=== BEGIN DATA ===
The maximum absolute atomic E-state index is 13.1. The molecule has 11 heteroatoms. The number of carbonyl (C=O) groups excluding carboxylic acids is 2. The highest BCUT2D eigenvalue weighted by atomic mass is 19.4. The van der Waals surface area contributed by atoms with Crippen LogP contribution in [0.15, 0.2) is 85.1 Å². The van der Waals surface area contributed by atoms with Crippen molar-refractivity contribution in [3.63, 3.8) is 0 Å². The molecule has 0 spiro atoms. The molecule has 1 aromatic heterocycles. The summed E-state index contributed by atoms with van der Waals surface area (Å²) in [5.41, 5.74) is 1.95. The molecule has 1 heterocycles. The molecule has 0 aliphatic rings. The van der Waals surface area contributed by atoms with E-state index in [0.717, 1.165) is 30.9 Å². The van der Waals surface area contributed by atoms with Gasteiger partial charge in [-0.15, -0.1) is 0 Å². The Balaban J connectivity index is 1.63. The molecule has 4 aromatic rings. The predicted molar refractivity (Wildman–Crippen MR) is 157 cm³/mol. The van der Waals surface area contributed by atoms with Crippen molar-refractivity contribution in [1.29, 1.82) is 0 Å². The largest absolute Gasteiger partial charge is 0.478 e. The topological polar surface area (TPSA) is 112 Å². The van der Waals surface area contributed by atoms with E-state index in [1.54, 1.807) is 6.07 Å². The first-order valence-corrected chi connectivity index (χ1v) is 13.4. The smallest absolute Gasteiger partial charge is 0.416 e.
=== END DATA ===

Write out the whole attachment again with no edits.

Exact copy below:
The maximum absolute atomic E-state index is 13.1. The molecule has 11 heteroatoms. The number of carbonyl (C=O) groups excluding carboxylic acids is 2. The highest BCUT2D eigenvalue weighted by atomic mass is 19.4. The van der Waals surface area contributed by atoms with Crippen LogP contribution in [0.15, 0.2) is 85.1 Å². The van der Waals surface area contributed by atoms with Crippen molar-refractivity contribution in [3.63, 3.8) is 0 Å². The molecule has 0 spiro atoms. The molecule has 1 aromatic heterocycles. The summed E-state index contributed by atoms with van der Waals surface area (Å²) in [5.41, 5.74) is 1.95. The molecule has 1 heterocycles. The molecule has 0 aliphatic rings. The van der Waals surface area contributed by atoms with E-state index in [0.717, 1.165) is 30.9 Å². The van der Waals surface area contributed by atoms with Gasteiger partial charge in [-0.15, -0.1) is 0 Å². The Balaban J connectivity index is 1.63. The molecule has 4 aromatic rings. The predicted molar refractivity (Wildman–Crippen MR) is 157 cm³/mol. The van der Waals surface area contributed by atoms with Crippen molar-refractivity contribution in [1.29, 1.82) is 0 Å². The largest absolute Gasteiger partial charge is 0.478 e. The topological polar surface area (TPSA) is 112 Å². The van der Waals surface area contributed by atoms with E-state index in [1.54, 1.807) is 6.07 Å². The first-order valence-corrected chi connectivity index (χ1v) is 13.4. The smallest absolute Gasteiger partial charge is 0.416 e.